no images were found
Opinion: High energy heats up summertime rock
By Bob Ross
St. Petersburg Times — July 8, 1978
TAMPA — Pop-rock punk-poet Patti Smith proclaimed her intentions quickly. Her powerful but ponderous show Friday night in Curtis Hixon Hall had just begun when the lyrical dervish-queen of New York new wave shouted to some 5,500 fans: “Tampa, tonight we’re going to settle some scores!”
Miss Smith’s fans still shudder at the memory of her last Suncoast concert. On Jan. 23, 1977, opening for Bob Seger in the same hall, Miss Smith tripped on equipment and tumbled seven feet from the stage to the concrete floor. The resulting injuries kept her in a neck brace and off stage for months.
As if an energetic show could erase the memory of a broken neck, Miss Smith led her four sidemen through a set that made up in intensity what it lacked in prettiness.
Eighteen months and a hit album later, Miss Smith seems to have more than recovered from the accident. Her high-energy screech-and-yowl vocals, her prizefighter style of dancing, her crudely effective band and her flamboylantly confusing speech have made her the pre-eminent female exponent of street-wise rock poetry. At 31, she rules New York’s neo-punk scene.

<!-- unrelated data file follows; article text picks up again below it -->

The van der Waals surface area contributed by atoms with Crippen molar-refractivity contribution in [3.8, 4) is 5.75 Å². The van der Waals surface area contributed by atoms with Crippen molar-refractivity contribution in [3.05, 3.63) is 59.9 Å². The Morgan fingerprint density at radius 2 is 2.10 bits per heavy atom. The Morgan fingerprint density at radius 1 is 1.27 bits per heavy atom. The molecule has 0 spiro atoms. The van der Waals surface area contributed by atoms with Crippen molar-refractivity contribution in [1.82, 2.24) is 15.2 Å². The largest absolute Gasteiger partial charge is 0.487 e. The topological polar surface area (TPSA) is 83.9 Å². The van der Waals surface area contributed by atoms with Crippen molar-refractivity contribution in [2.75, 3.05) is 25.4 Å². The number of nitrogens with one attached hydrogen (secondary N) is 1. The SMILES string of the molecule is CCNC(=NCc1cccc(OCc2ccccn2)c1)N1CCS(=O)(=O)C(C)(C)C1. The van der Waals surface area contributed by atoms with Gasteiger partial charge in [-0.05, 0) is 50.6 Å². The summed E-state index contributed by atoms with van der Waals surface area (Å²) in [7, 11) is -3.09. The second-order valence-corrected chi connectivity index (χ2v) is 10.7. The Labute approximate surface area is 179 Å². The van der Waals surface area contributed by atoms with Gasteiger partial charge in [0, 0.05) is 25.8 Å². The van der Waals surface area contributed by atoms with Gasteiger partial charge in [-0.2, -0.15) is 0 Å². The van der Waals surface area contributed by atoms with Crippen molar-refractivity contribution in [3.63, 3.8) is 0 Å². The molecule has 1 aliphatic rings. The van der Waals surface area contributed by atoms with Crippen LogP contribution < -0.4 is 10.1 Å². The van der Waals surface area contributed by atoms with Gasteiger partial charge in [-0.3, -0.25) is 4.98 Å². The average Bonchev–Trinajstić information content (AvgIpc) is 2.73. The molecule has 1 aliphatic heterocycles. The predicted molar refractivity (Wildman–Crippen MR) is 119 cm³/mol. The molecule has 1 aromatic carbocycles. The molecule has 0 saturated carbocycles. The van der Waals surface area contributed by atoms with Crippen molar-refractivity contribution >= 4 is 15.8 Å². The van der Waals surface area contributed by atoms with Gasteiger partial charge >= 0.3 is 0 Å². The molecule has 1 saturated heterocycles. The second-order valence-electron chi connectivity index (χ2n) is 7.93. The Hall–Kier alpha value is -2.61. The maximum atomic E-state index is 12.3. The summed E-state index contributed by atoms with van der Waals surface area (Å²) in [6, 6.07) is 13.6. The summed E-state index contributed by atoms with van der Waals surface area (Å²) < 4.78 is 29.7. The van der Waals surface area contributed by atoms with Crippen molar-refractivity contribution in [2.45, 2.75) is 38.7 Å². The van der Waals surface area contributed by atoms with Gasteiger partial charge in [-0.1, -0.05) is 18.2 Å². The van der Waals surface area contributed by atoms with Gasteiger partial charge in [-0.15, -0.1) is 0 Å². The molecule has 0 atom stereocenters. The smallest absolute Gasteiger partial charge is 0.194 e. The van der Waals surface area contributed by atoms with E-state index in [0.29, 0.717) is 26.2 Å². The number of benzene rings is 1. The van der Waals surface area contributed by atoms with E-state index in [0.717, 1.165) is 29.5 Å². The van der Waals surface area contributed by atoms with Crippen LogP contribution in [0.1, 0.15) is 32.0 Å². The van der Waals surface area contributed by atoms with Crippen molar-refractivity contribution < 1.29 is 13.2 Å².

Highlighted by Because The Night, the hit single she co-wrote with Bruce Springsteen, Miss Smith’s exuberant set climaxed a well received triple bill. Ticker prices were sliced to $2.98 advance, $3.98 at the door — such reasonable fees should be levied more often.
Switching from 60s oldies to her own more complicated works, Miss Smith projects an image that is mannish, manic and sometimes even monotonous.
In fact even her best efforts — such as her revival of the Who’s The Kids Are Alright and the Stones’ Time Is On My Side — failed to restrain a steady stream of early departures throughout her set.
Apparently, Florida audiences much prefer the more accessible pop orientation of second billed Tom Petty and the Heartbreakers.
Tom Petty, who spent several years in the early 70s leading a Gainesville-based band called Mudcrutch, generated a nearly hysterical but well earned response, the type that occurs all too seldom on today’s industralized rock scene. Paced by Petty and his aggressively clean guitarist Mike Campbell, the Heartbreakers earned two encore calls from an overwhelmed audience. As if to prove his roots in 1960s bar bands, Petty responded with two real oldies, Shout and Route 66.
Show opener Hoochie among St. Peterburg’s choicest nightclub-rock bands, convinced the party-minded audience that at least one local band can hold its own on a full concert stage. In fact the managers of the Petty/Smith tour hired Hoochie to open for them in Miami tonight as well.